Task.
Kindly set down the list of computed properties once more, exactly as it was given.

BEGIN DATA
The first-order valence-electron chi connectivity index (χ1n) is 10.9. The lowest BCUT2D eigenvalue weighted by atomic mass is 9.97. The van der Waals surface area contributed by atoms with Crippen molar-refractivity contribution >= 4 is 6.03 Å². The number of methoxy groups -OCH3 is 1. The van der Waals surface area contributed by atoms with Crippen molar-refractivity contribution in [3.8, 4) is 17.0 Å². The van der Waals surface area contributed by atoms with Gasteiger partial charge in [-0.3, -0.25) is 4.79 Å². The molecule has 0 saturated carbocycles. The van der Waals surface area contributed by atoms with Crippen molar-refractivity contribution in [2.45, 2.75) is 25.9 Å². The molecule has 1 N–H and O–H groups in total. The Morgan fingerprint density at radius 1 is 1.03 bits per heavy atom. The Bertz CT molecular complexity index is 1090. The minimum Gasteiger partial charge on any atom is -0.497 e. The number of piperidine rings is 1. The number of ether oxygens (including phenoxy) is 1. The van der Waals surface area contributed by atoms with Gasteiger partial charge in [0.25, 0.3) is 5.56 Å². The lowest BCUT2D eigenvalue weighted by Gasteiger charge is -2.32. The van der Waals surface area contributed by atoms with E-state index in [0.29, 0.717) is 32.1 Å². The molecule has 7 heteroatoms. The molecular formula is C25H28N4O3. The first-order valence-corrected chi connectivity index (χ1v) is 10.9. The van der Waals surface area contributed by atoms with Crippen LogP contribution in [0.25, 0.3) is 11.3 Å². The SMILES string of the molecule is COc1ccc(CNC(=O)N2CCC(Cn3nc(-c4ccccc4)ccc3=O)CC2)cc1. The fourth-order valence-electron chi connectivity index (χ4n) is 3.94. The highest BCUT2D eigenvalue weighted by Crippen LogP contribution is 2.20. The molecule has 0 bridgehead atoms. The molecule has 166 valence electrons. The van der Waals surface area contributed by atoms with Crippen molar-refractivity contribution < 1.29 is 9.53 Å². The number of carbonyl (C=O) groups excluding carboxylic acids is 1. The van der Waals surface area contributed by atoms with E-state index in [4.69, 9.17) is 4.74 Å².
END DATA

The first-order valence-electron chi connectivity index (χ1n) is 10.9. The lowest BCUT2D eigenvalue weighted by atomic mass is 9.97. The van der Waals surface area contributed by atoms with Crippen molar-refractivity contribution >= 4 is 6.03 Å². The number of methoxy groups -OCH3 is 1. The van der Waals surface area contributed by atoms with Crippen molar-refractivity contribution in [3.8, 4) is 17.0 Å². The van der Waals surface area contributed by atoms with Gasteiger partial charge in [-0.3, -0.25) is 4.79 Å². The molecule has 0 saturated carbocycles. The van der Waals surface area contributed by atoms with Crippen molar-refractivity contribution in [2.45, 2.75) is 25.9 Å². The molecule has 1 N–H and O–H groups in total. The Morgan fingerprint density at radius 1 is 1.03 bits per heavy atom. The Bertz CT molecular complexity index is 1090. The minimum Gasteiger partial charge on any atom is -0.497 e. The number of piperidine rings is 1. The number of ether oxygens (including phenoxy) is 1. The van der Waals surface area contributed by atoms with Gasteiger partial charge in [0.25, 0.3) is 5.56 Å². The lowest BCUT2D eigenvalue weighted by Gasteiger charge is -2.32. The van der Waals surface area contributed by atoms with E-state index in [0.29, 0.717) is 32.1 Å². The molecule has 7 heteroatoms. The molecular formula is C25H28N4O3. The first-order valence-corrected chi connectivity index (χ1v) is 10.9. The van der Waals surface area contributed by atoms with Crippen LogP contribution in [0.25, 0.3) is 11.3 Å². The SMILES string of the molecule is COc1ccc(CNC(=O)N2CCC(Cn3nc(-c4ccccc4)ccc3=O)CC2)cc1. The fourth-order valence-electron chi connectivity index (χ4n) is 3.94. The highest BCUT2D eigenvalue weighted by Crippen LogP contribution is 2.20. The molecule has 0 bridgehead atoms. The molecule has 166 valence electrons. The van der Waals surface area contributed by atoms with Crippen molar-refractivity contribution < 1.29 is 9.53 Å². The number of carbonyl (C=O) groups excluding carboxylic acids is 1. The van der Waals surface area contributed by atoms with E-state index in [4.69, 9.17) is 4.74 Å².